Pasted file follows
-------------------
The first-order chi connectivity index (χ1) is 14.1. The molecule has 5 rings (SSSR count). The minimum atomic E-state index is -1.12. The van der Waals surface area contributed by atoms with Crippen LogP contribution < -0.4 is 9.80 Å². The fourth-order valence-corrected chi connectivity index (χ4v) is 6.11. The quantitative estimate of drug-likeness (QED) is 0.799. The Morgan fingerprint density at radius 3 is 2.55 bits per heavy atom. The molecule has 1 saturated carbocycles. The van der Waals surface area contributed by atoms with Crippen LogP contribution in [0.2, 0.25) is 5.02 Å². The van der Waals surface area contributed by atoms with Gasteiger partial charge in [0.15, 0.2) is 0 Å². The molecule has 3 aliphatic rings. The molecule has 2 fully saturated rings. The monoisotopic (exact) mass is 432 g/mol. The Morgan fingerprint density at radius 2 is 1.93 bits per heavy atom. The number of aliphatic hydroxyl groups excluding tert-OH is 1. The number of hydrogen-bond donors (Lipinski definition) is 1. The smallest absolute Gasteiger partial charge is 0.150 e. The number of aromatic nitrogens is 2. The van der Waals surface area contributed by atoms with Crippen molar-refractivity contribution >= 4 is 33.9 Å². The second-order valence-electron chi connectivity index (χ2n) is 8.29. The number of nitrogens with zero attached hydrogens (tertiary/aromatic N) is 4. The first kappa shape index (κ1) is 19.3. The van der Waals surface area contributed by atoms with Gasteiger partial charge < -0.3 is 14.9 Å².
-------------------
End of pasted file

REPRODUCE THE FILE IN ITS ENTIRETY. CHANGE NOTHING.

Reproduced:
The first-order chi connectivity index (χ1) is 14.1. The molecule has 5 rings (SSSR count). The minimum atomic E-state index is -1.12. The van der Waals surface area contributed by atoms with Crippen LogP contribution < -0.4 is 9.80 Å². The fourth-order valence-corrected chi connectivity index (χ4v) is 6.11. The quantitative estimate of drug-likeness (QED) is 0.799. The Morgan fingerprint density at radius 3 is 2.55 bits per heavy atom. The molecule has 1 saturated carbocycles. The van der Waals surface area contributed by atoms with Crippen LogP contribution in [0.2, 0.25) is 5.02 Å². The van der Waals surface area contributed by atoms with Gasteiger partial charge in [0.15, 0.2) is 0 Å². The molecule has 3 aliphatic rings. The molecule has 2 fully saturated rings. The monoisotopic (exact) mass is 432 g/mol. The Morgan fingerprint density at radius 2 is 1.93 bits per heavy atom. The number of aliphatic hydroxyl groups excluding tert-OH is 1. The number of hydrogen-bond donors (Lipinski definition) is 1. The smallest absolute Gasteiger partial charge is 0.150 e. The number of aromatic nitrogens is 2. The van der Waals surface area contributed by atoms with Crippen molar-refractivity contribution >= 4 is 33.9 Å². The second-order valence-electron chi connectivity index (χ2n) is 8.29. The number of nitrogens with zero attached hydrogens (tertiary/aromatic N) is 4. The first kappa shape index (κ1) is 19.3. The van der Waals surface area contributed by atoms with Gasteiger partial charge < -0.3 is 14.9 Å².